Sea navigation before GPS

Backstaff from Lancaster Maritime Museum © Lancaster Maritime Museum

Lancaster physicist Dr Joe Kinrade is talking about navigation and GPS as part of a series of local history podcasts and exhibitions to mark a hundred years of Lancaster City Museums.

To mark the centenary, a hundred objects housed across the city’s museums are being featured in weekly podcasts featuring local people, experts and museum staff.

Dr Kinrade’ s chosen object is a backstaff from the collection of Lancaster Maritime Museum. This measures the elevation of the sun above the horizon by the projection of a shadow and was vital for navigation at sea hundreds of years ago before satellite navigation.

His expertise is in GNSS (Global Navigation Satellite Systems) such as the Global Positioning System (GPS), the satellite age bringing in a modern age of navigation.

“This signalled the end of things like foghorns, sadly no longer required - I grew up near a foghorn and still miss the sound on misty days- although lighthouses and radio beacons still provide a critical level of assurance to mariners in the fog.”

Before satellite navigation, the backstaff allowed a navigator to find a ship's latitude at sea, either reading the sun's height above the horizon, or cross-referencing star positions with specialised catalogues originating from astronomer observations in port cities like London and Lisbon.

“From about the 16th century, the world was opening up to exploration and trade. Shipwrecks or even just prolonged voyages became costlier, so the need for more accurate navigation drove an age of instrumentation. Ocean navigation shifted from the realm of astrology and 'dead reckoning' - timing how long it took an object to float past the ship in the water - to astronomy and trigonometry.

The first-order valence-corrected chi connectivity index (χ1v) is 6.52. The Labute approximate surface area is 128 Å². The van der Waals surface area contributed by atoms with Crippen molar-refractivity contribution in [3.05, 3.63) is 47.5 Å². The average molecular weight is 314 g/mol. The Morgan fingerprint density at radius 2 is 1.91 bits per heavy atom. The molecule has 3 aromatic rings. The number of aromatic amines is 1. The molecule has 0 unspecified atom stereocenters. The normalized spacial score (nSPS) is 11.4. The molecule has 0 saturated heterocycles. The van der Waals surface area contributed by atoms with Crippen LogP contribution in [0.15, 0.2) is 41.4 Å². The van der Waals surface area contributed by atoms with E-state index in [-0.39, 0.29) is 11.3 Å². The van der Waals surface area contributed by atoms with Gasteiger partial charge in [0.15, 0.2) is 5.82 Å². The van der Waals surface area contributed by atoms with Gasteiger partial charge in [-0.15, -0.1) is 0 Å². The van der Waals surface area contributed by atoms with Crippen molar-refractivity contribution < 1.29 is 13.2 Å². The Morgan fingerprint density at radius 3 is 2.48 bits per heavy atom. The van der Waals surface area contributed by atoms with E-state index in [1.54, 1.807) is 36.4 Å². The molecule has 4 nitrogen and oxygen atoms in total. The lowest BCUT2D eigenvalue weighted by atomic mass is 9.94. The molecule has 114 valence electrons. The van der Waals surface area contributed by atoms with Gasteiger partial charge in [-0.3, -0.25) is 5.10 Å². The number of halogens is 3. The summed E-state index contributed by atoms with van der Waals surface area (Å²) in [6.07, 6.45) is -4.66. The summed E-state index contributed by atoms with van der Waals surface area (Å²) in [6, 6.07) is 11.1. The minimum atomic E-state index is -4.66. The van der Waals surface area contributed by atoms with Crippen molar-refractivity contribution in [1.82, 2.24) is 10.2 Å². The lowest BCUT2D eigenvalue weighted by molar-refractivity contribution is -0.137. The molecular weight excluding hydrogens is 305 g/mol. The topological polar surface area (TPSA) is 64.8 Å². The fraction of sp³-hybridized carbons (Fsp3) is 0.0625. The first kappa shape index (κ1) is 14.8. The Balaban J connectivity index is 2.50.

“The sextant dealt with the problem of sighting the Sun at sea, using Newtonian optics to focus light to a point despite the lilting of a moving ship and horizon. Most ships still carry a sextant as a backup to modern satellite-based navigation systems.”

Dr Kinrade’s early research career looked at how auroral activity in polar latitudes affects GNSS signals as they travel through the ionosphere, the charged layer of the atmosphere. Turbulence and scattering effects can cause GNSS signals to 'twinkle' and refract much like a star observed on a warm evening, and it can be a problem for high precision service users like ocean-based drilling platforms, air traffic control, and even timing applications like automated bank transfers. A major space weather event could cause major disruption to anything that uses GPS positioning and timing.

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